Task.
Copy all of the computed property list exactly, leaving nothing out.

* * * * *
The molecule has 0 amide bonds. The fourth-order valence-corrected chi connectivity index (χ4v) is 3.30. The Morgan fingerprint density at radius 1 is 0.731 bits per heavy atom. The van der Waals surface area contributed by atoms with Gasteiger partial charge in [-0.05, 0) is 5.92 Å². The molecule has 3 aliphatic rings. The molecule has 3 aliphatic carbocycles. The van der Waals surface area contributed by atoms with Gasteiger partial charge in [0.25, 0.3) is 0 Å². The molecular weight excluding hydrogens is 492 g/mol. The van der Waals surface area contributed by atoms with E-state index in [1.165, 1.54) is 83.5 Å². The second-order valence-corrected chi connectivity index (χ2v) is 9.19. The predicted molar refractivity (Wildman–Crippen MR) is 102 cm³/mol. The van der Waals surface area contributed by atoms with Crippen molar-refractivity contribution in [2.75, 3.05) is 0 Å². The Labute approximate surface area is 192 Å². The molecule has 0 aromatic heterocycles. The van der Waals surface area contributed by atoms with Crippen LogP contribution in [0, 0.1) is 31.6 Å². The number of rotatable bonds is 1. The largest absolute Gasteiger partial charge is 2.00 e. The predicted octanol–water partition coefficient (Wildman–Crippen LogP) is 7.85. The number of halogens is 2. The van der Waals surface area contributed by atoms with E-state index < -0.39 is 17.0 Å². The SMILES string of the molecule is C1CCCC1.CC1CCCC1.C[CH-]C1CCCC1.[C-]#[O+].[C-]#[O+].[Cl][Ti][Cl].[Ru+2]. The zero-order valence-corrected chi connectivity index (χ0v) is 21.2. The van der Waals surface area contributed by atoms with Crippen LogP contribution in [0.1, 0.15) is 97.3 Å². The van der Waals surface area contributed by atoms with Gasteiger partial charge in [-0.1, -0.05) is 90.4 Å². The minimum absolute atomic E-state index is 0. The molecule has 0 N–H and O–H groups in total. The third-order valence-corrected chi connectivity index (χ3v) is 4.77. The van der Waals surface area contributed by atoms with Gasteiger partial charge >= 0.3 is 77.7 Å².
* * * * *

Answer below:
The molecule has 0 amide bonds. The fourth-order valence-corrected chi connectivity index (χ4v) is 3.30. The Morgan fingerprint density at radius 1 is 0.731 bits per heavy atom. The van der Waals surface area contributed by atoms with Gasteiger partial charge in [-0.05, 0) is 5.92 Å². The molecule has 3 aliphatic rings. The molecule has 3 aliphatic carbocycles. The van der Waals surface area contributed by atoms with Gasteiger partial charge in [0.25, 0.3) is 0 Å². The molecular weight excluding hydrogens is 492 g/mol. The van der Waals surface area contributed by atoms with E-state index in [1.165, 1.54) is 83.5 Å². The second-order valence-corrected chi connectivity index (χ2v) is 9.19. The predicted molar refractivity (Wildman–Crippen MR) is 102 cm³/mol. The van der Waals surface area contributed by atoms with Crippen molar-refractivity contribution in [2.75, 3.05) is 0 Å². The Labute approximate surface area is 192 Å². The molecule has 0 aromatic heterocycles. The van der Waals surface area contributed by atoms with Crippen LogP contribution in [0, 0.1) is 31.6 Å². The number of rotatable bonds is 1. The largest absolute Gasteiger partial charge is 2.00 e. The predicted octanol–water partition coefficient (Wildman–Crippen LogP) is 7.85. The number of halogens is 2. The van der Waals surface area contributed by atoms with E-state index < -0.39 is 17.0 Å². The SMILES string of the molecule is C1CCCC1.CC1CCCC1.C[CH-]C1CCCC1.[C-]#[O+].[C-]#[O+].[Cl][Ti][Cl].[Ru+2]. The zero-order valence-corrected chi connectivity index (χ0v) is 21.2. The van der Waals surface area contributed by atoms with Crippen LogP contribution in [0.1, 0.15) is 97.3 Å². The van der Waals surface area contributed by atoms with Gasteiger partial charge in [-0.1, -0.05) is 90.4 Å². The minimum absolute atomic E-state index is 0. The molecule has 0 N–H and O–H groups in total. The third-order valence-corrected chi connectivity index (χ3v) is 4.77. The van der Waals surface area contributed by atoms with Gasteiger partial charge >= 0.3 is 77.7 Å².